Rob Smith

Life in the Sea Suite

Life in the Sea Suite

Jeffrey Linn takes a decidedly long view on climate change

Jeffrey Linn blends the mentality of an artist with the mind of a scientist to create what he calls a “steam punk aesthetic.” Put another way, Linn uses the past to predict the future. Linn, a Seattle resident, is a speculative cartographer, or someone who uses real world scientific data to create maps of rising…

Seattle is One Swanky City

Seattle is One Swanky City

People are buying, and selling, high-end homes at a rapid pace

From million-dollar mansions to top floor penthouses, Seattle-area residents are busy trading places. According to Coldwell Banker’s annual report on the luxury residential real estate market, the city boasted a 14.5% increase in luxury home sales last year, among the highest of 120 markets analyzed around the world. Coldwell Banker defines a luxury sale as…

Editor's Note: Climate of Responsibility

Editor’s Note: Climate of Responsibility

Seattle takes the lead on environmental stewardship

Jeffrey Linn draws maps. Sloan Ritchie constructs buildings. Heather Trim influences policy. They have more in common than you might think. All have made environmental stewardship and responsibility their life’s work. They approach that mission in vastly different ways, but all are after the same thing: a just, equitable and sustainable future that emphasizes responsibility…

How The West Was Spun

How The West Was Spun

Whatcom Museum exhibit seeks to correct enduring myths

Much of what you know about the Old West is a myth. A new exhibit at the Whatcom seeks to provide a broader and more historically accurate perspective. The nationally-touring exhibition, “Many Wests: Artists Shape an American Idea,” examines the perspectives of 48 modern and contemporary artists who offer a more inclusive view of the…

Seattle’s Surprising Food Hot Spot

Seattle’s Surprising Food Hot Spot

Eat where the techies do

Seattle’s tech scene has become globally significant. Seattle’s culinary experience in the epicenter of that tech community? Not so much. Until now.  Experience Hawaiian-meets-Korean cuisine at acclaimed restaurant Marination, Middle Eastern mezze at Mamnoon Street, hand-rolled sourdough bagels at Rubinstein and a perfectly balanced beverage from Rachel’s Ginger Beer at Eat Seattle’s “Street Food Tour…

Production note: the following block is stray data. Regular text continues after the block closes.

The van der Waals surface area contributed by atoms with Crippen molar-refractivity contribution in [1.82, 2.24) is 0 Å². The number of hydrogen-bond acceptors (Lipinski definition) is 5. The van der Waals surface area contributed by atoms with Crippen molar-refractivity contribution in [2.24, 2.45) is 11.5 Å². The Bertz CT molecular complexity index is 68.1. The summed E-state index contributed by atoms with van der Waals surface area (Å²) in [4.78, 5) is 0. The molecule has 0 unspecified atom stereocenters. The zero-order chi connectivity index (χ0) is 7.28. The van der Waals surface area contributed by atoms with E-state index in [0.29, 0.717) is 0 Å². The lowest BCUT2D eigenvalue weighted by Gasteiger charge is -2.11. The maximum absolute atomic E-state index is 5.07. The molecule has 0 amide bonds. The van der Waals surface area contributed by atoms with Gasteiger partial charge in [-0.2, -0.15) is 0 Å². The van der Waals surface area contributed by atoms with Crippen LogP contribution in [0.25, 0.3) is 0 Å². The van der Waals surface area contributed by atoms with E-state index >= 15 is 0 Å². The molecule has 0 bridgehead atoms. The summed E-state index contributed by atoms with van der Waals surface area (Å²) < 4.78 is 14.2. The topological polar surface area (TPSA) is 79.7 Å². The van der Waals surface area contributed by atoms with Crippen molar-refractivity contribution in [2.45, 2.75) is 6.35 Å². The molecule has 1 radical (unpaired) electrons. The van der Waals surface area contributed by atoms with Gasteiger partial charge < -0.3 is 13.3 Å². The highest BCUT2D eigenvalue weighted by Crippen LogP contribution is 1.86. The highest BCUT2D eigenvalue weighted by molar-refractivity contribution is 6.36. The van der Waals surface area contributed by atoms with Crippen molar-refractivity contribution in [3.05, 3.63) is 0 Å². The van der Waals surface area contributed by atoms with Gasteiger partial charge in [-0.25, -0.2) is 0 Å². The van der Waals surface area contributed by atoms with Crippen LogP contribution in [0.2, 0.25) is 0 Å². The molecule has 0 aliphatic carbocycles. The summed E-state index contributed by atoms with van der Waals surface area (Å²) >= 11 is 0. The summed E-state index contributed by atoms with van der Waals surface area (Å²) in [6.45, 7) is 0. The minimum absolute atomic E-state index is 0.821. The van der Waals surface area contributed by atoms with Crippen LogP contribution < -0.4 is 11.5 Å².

To Good Health

To Good Health

A big thank you to the unsung heroes working to make our lives better

I could have died. I didn’t realize it at the time. All the medical professionals told me how “lucky” I was. I didn’t understand until later. For about a month starting around Thanksgiving, I began experiencing random moments when I was short of breath. I had to pause while walking up steep Seattle hills. I…

Seattle Magazine Cover 1969: Abortion Rights Fight

Seattle Magazine Cover 1969: Abortion Rights Fight

The state legislature in 1969 was embroiled in debate over a woman’s right to choose

Courtesy of Jade D’Addario, Special Collections, The Seattle Public Library Back in 1970, almost three years prior to Roe v. Wade, Washington voters became the first in the country to vote to legalize abortion. This “Seattle” magazine cover, from 1969, reflects the debate raging across the state at the time. According to Cassandra Tate on…

They’re Here To Save Your Life

They’re Here To Save Your Life

Meet eight doctors who continue to make Seattle a hotbed of cancer research and treatment in the face of overwhelming odds

Dr. Eileen Consorti

Seattle Magazine Cover 1968: Tumultuous Times

Seattle Magazine Cover 1968: Tumultuous Times

This ‘Seattle’ magazine cover from October 1968 reflects the turbulence of the era

In early October 1968, a Seattle police officer shot and killed a 17-year-old Black boy after he threatened them with a rifle. According to David Wilma, writing on Historylink.org, the very next day two Seattle police officers were ambushed and wounded in retaliation. Welton Armstead’s death was eventually ruled “justifiable,” but a headline in a…

Headed for Tomorrow. Future Seattle May Look Very Different.

Headed for Tomorrow. Future Seattle May Look Very Different.

No parking downtown. Office buildings repurposed for affordable housing. The Seattle of the future will look very different. Here’s why that’s a good thing.

Years before they became coprincipals at Seattle’s Spectrum Development, Jake McKinstry and Gabe Grant got a clear glimpse of Seattle’s future. McKinstry’s education came courtesy of a three-year stint as a member of Seattle’s Planning Commission. He became keenly aware of the city’s considerable challenges around zoning, transportation and urban density. Grant spent his time…

Carmen Best Is Doing Just Fine

Carmen Best Is Doing Just Fine

How can we create the future we want?

Retired Seattle Police Chief Carmen Best was thrust into the national spotlight in the summer of 2020 when the city erupted in protests. Many devolved into violence, and resulted in the subsequent months-long occupation of six downtown blocks. Protestors called for the city to defund or abolish the police. The Seattle City Council threatened to…

Julie Stein and the Burke Museum. A Natural History Evolution.

Julie Stein and the Burke Museum. A Natural History Evolution.

Julie Stein calls it a career after launching the new Burke

In a distinguished career as a professor of geoarchaeology at the University of Washington and a three-decade stint at Seattle’s nationally renowned Burke Museum, Julie Stein is quick to identify one standout moment. “It has to be cutting the ribbon for the new Burke,” says Stein, who retired in March after 16 years as executive…

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